Saturday, December 5, 2009

Why Dubai matters to the world

After Dubai announced in late November that the state-controlled investment firm Dubai World was seeking to reschedule payments on some $26 billion of debt, global markets went into a tailspin. While foreign bourses quickly rebounded, local shares have taken a pounding, and the credibility of Dubai's leadership has suffered serious damage. Yet lost in all the drama is the fact that Dubai is an important economic experiment in a strategically vital region. The humiliating debt implosion aside, the emirate remains the most dynamic business hub in the Gulf and has become a model for its neighbors.

In a region of conservative, autocratic countries long chained to the boom-and-bust cycles of the oil industry, Dubai stands out for creating an open economy that has diversified well beyond energy. With nowhere near the oil and gas reserves of other Gulf countries such as Saudi Arabia and Kuwait, it had to. "Dubai shows that if you are part of the global economy, you do well; you don't have to have oil," says David Aaron, director of the RAND Center for Middle East Public Policy in Washington.

There's no denying that the emirate overreached and will pay a hefty price. Dubai led the region in allowing outsiders to own property, opening up its real estate market to foreign investment in 2003, and created a mortgage industry to finance their purchases. But lax rules ushered in wild speculation. With real estate prices rising at a double-digit annual clip, investors made a killing buying apartments with low deposits and quickly flipping them. Then when the credit crunch came, buyers fled and developers saw their cash flow dry up. Hardest hit was Nakheel, a subsidiary of Dubai World that created the iconic palm island real estate development off the coast. It has about $8 billion in debt and $13 billion in other liabilities such as bills from suppliers, Barclays Capital (BCS) reports.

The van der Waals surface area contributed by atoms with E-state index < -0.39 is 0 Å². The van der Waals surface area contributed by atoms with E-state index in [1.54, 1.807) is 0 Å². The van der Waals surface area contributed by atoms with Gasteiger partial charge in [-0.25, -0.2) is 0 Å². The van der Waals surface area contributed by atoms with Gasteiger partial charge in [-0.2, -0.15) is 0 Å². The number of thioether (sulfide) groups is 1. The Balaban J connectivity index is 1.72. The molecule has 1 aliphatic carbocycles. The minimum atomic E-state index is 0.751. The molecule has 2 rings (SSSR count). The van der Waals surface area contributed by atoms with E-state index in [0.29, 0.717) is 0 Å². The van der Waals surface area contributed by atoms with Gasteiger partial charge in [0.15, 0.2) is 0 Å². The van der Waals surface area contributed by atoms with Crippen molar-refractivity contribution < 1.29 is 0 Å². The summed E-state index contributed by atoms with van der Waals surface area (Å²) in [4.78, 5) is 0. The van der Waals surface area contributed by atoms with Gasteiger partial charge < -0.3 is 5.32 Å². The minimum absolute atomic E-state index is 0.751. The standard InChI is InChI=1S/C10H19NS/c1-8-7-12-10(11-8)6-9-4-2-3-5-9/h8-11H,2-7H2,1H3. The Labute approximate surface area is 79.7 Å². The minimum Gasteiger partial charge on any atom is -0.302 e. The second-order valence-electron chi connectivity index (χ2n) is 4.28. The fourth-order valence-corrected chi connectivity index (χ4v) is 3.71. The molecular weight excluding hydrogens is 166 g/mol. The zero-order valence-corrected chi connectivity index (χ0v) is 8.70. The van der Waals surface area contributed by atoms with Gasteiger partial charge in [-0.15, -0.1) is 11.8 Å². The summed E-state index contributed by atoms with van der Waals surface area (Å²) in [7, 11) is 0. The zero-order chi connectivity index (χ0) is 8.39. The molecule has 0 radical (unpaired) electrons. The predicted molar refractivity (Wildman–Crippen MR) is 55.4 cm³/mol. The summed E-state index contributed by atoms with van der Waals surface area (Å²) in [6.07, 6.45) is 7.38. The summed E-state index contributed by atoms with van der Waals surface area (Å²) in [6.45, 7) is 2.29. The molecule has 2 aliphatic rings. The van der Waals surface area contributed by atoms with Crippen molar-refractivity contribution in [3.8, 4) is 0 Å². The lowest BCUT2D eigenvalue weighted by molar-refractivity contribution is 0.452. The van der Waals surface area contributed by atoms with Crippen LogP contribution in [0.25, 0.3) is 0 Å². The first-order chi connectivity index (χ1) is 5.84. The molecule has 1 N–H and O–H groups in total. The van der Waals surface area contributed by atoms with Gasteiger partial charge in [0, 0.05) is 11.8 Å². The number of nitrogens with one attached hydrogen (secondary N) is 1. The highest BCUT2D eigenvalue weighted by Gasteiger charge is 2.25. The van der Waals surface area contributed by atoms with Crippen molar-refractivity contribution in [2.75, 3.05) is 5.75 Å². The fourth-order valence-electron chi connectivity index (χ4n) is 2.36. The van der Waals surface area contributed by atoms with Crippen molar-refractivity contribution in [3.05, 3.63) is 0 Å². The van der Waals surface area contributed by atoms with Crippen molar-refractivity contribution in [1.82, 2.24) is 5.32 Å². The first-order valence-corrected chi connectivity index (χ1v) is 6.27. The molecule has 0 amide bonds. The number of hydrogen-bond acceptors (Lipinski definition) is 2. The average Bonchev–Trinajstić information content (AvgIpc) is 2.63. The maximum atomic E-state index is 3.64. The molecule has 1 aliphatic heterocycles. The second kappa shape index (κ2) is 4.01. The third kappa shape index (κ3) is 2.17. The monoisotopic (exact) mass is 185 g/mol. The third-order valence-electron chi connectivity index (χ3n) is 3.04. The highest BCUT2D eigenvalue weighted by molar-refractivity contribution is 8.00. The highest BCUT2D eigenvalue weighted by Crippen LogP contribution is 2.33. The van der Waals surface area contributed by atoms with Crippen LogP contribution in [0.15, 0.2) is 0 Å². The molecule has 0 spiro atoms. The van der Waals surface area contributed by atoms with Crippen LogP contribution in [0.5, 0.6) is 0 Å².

Dubai's leadership has doubtless mishandled the recent turmoil. The emirate's debt problems have been looming for at least a year, but ruler Sheikh Mohammed bin Rashid Al Maktoum has made little progress in coming to grips with the challenge. As recently as October, Dubai raised nearly $2 billion in new money through an Islamic bond issue. Asked about the emirate's ability to pay its debts, Sheikh Mohammed told reporters: "I assure you, we are all right."

Part of the problem is that while Dubai is more open than its neighbors, it's no Jeffersonian democracy. It is dominated by a handful of people, and their decision-making and finances remain opaque. The debt crisis illustrates that. Until recently, no one knew how much debt Dubai had and which state-linked companies it might back in a crunch. Just as murky was the extent to which its wealthier neighbors, chiefly Abu Dhabi, were willing to bail it out. Investors who had assumed the best got spooked when it appeared Dubai couldn't meet its obligations. "To lower the perception of risk, Dubai must become more transparent quickly," says Matthew Vogel, head of emerging markets research at Barclays Capital in London.

Dubai's success hasn't gone unnoticed in the neighborhood, and nearby states are following its lead. Gas-rich Qatar is promoting its own
financial center. Abu Dhabi has announced an $8 billion financial-services joint venture with GE. And it's working hard to transform itself into a higher-end version of Dubai with even fancier hotels and branches of the Louvre and Guggenheim museums. Even hyperconservative Saudi Arabia has taken a leaf from Dubai's book by liberalizing its financial system to draw in Western investment banks such as Morgan Stanley (MS) and Deutsche Bank (DB).

What these countries see in Dubai is a chance to move beyond the petro-economy that has provided their wealth but does little to create jobs. The Gulf region has millions of young, underemployed people who want a better life—and who risk being drawn toward Islamist extremism if they don't get it. Some of the most talented of these have made their way to Dubai, where they find a more meritocratic culture that offers seemingly endless opportunities. "They look at this place as somewhere that allows them to do things that they can't do [at home]," says Tarik Yousef, dean of the Dubai School of Government. "It has been built out of nothing."